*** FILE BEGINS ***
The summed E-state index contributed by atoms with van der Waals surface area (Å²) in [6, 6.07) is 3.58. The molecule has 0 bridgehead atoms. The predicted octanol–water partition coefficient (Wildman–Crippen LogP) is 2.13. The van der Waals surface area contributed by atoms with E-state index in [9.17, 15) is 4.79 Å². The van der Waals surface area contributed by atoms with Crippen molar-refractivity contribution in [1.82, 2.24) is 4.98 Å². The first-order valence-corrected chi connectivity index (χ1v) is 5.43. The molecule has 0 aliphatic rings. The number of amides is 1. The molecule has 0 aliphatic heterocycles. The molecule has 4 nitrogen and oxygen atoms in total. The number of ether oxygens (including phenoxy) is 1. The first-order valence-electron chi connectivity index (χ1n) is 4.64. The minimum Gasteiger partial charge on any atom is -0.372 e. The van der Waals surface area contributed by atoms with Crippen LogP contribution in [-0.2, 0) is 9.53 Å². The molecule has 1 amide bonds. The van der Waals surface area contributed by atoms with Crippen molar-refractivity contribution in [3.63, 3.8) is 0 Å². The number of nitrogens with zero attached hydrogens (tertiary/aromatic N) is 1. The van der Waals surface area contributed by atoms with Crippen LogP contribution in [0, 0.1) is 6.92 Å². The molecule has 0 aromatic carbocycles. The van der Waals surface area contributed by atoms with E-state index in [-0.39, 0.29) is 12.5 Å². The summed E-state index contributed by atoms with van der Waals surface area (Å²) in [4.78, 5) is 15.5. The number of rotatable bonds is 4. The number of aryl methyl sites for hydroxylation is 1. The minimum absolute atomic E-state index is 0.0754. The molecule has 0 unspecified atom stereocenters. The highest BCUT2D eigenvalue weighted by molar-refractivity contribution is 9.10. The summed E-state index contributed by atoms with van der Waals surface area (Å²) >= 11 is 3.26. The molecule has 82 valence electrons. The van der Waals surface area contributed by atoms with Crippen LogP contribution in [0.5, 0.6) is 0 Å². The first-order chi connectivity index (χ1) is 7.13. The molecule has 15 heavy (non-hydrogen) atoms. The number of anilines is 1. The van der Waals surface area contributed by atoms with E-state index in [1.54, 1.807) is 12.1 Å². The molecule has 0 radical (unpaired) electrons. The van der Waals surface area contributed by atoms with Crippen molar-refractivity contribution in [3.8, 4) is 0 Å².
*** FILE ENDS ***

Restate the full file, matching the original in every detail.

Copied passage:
The summed E-state index contributed by atoms with van der Waals surface area (Å²) in [6, 6.07) is 3.58. The molecule has 0 bridgehead atoms. The predicted octanol–water partition coefficient (Wildman–Crippen LogP) is 2.13. The van der Waals surface area contributed by atoms with E-state index in [9.17, 15) is 4.79 Å². The van der Waals surface area contributed by atoms with Crippen molar-refractivity contribution in [1.82, 2.24) is 4.98 Å². The first-order valence-corrected chi connectivity index (χ1v) is 5.43. The molecule has 0 aliphatic rings. The number of amides is 1. The molecule has 0 aliphatic heterocycles. The molecule has 4 nitrogen and oxygen atoms in total. The number of ether oxygens (including phenoxy) is 1. The first-order valence-electron chi connectivity index (χ1n) is 4.64. The minimum Gasteiger partial charge on any atom is -0.372 e. The van der Waals surface area contributed by atoms with Crippen LogP contribution in [-0.2, 0) is 9.53 Å². The molecule has 1 amide bonds. The van der Waals surface area contributed by atoms with Crippen molar-refractivity contribution in [3.63, 3.8) is 0 Å². The number of nitrogens with zero attached hydrogens (tertiary/aromatic N) is 1. The van der Waals surface area contributed by atoms with Crippen LogP contribution in [0, 0.1) is 6.92 Å². The molecule has 0 aromatic carbocycles. The van der Waals surface area contributed by atoms with E-state index in [-0.39, 0.29) is 12.5 Å². The summed E-state index contributed by atoms with van der Waals surface area (Å²) in [4.78, 5) is 15.5. The number of rotatable bonds is 4. The number of aryl methyl sites for hydroxylation is 1. The minimum absolute atomic E-state index is 0.0754. The molecule has 0 unspecified atom stereocenters. The highest BCUT2D eigenvalue weighted by molar-refractivity contribution is 9.10. The summed E-state index contributed by atoms with van der Waals surface area (Å²) >= 11 is 3.26. The molecule has 82 valence electrons. The van der Waals surface area contributed by atoms with Crippen LogP contribution in [0.5, 0.6) is 0 Å². The first-order chi connectivity index (χ1) is 7.13. The molecule has 15 heavy (non-hydrogen) atoms. The number of anilines is 1. The van der Waals surface area contributed by atoms with E-state index in [1.54, 1.807) is 12.1 Å². The molecule has 0 radical (unpaired) electrons. The van der Waals surface area contributed by atoms with Crippen molar-refractivity contribution in [3.8, 4) is 0 Å².